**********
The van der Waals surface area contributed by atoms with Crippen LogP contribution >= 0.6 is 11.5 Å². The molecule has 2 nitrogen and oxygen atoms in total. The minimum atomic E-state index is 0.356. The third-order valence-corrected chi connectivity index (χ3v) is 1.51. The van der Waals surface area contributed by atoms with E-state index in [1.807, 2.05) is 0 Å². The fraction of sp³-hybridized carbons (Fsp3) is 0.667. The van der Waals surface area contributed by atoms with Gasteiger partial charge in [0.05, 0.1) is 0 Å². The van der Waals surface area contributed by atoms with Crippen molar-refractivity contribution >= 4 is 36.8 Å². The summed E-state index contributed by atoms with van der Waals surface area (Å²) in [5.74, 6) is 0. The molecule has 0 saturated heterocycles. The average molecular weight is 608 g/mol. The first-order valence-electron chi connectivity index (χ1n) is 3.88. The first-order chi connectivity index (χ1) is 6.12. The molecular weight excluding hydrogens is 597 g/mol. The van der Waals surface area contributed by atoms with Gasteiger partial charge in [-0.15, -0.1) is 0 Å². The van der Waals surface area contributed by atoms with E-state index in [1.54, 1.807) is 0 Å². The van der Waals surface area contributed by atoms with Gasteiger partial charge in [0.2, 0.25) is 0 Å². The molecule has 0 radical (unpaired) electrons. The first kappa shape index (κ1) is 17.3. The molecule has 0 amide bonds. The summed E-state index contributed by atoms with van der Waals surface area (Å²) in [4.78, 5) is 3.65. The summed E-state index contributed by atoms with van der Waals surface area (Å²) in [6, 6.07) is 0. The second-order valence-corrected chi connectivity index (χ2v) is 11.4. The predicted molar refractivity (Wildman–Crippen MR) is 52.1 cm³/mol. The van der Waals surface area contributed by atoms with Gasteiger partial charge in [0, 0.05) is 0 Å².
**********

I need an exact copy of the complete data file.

The van der Waals surface area contributed by atoms with Crippen LogP contribution >= 0.6 is 11.5 Å². The molecule has 2 nitrogen and oxygen atoms in total. The minimum atomic E-state index is 0.356. The third-order valence-corrected chi connectivity index (χ3v) is 1.51. The van der Waals surface area contributed by atoms with E-state index in [1.807, 2.05) is 0 Å². The fraction of sp³-hybridized carbons (Fsp3) is 0.667. The van der Waals surface area contributed by atoms with Gasteiger partial charge in [0.05, 0.1) is 0 Å². The van der Waals surface area contributed by atoms with Crippen molar-refractivity contribution >= 4 is 36.8 Å². The summed E-state index contributed by atoms with van der Waals surface area (Å²) in [5.74, 6) is 0. The molecule has 0 saturated heterocycles. The average molecular weight is 608 g/mol. The first-order valence-electron chi connectivity index (χ1n) is 3.88. The first-order chi connectivity index (χ1) is 6.12. The molecular weight excluding hydrogens is 597 g/mol. The van der Waals surface area contributed by atoms with Gasteiger partial charge in [-0.15, -0.1) is 0 Å². The van der Waals surface area contributed by atoms with E-state index in [1.54, 1.807) is 0 Å². The van der Waals surface area contributed by atoms with Gasteiger partial charge in [0.2, 0.25) is 0 Å². The molecule has 0 radical (unpaired) electrons. The first kappa shape index (κ1) is 17.3. The molecule has 0 amide bonds. The summed E-state index contributed by atoms with van der Waals surface area (Å²) in [4.78, 5) is 3.65. The summed E-state index contributed by atoms with van der Waals surface area (Å²) in [6, 6.07) is 0. The second-order valence-corrected chi connectivity index (χ2v) is 11.4. The predicted molar refractivity (Wildman–Crippen MR) is 52.1 cm³/mol. The van der Waals surface area contributed by atoms with Gasteiger partial charge in [0, 0.05) is 0 Å².